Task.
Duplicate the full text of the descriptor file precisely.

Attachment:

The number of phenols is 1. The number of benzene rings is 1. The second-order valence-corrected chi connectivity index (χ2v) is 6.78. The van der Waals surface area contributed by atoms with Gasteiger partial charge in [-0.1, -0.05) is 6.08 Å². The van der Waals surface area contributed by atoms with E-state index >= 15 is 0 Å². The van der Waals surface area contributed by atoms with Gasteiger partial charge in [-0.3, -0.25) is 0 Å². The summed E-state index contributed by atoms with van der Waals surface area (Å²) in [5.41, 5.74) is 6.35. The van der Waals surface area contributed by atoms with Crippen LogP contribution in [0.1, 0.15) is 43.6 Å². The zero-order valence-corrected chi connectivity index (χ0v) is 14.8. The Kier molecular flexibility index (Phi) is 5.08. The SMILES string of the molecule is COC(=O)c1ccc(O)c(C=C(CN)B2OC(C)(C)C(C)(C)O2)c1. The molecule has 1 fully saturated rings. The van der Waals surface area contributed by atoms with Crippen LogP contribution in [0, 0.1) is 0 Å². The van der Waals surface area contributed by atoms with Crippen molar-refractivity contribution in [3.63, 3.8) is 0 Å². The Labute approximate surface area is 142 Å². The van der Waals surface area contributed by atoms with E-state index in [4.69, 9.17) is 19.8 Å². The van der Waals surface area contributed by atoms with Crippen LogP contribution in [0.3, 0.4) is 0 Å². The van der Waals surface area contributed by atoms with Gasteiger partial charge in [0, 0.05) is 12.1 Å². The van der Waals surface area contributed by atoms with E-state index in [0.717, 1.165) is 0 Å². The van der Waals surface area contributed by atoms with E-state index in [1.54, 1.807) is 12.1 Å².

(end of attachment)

The number of phenols is 1. The number of benzene rings is 1. The second-order valence-corrected chi connectivity index (χ2v) is 6.78. The van der Waals surface area contributed by atoms with Gasteiger partial charge in [-0.1, -0.05) is 6.08 Å². The van der Waals surface area contributed by atoms with E-state index >= 15 is 0 Å². The van der Waals surface area contributed by atoms with Gasteiger partial charge in [-0.3, -0.25) is 0 Å². The summed E-state index contributed by atoms with van der Waals surface area (Å²) in [5.41, 5.74) is 6.35. The van der Waals surface area contributed by atoms with Crippen LogP contribution in [0.1, 0.15) is 43.6 Å². The zero-order valence-corrected chi connectivity index (χ0v) is 14.8. The Kier molecular flexibility index (Phi) is 5.08. The SMILES string of the molecule is COC(=O)c1ccc(O)c(C=C(CN)B2OC(C)(C)C(C)(C)O2)c1. The molecule has 1 fully saturated rings. The van der Waals surface area contributed by atoms with Crippen LogP contribution in [0, 0.1) is 0 Å². The van der Waals surface area contributed by atoms with Crippen molar-refractivity contribution in [3.63, 3.8) is 0 Å². The Labute approximate surface area is 142 Å². The van der Waals surface area contributed by atoms with E-state index in [4.69, 9.17) is 19.8 Å². The van der Waals surface area contributed by atoms with Crippen LogP contribution in [0.3, 0.4) is 0 Å². The van der Waals surface area contributed by atoms with Gasteiger partial charge in [0, 0.05) is 12.1 Å². The van der Waals surface area contributed by atoms with E-state index in [0.717, 1.165) is 0 Å². The van der Waals surface area contributed by atoms with E-state index in [1.54, 1.807) is 12.1 Å².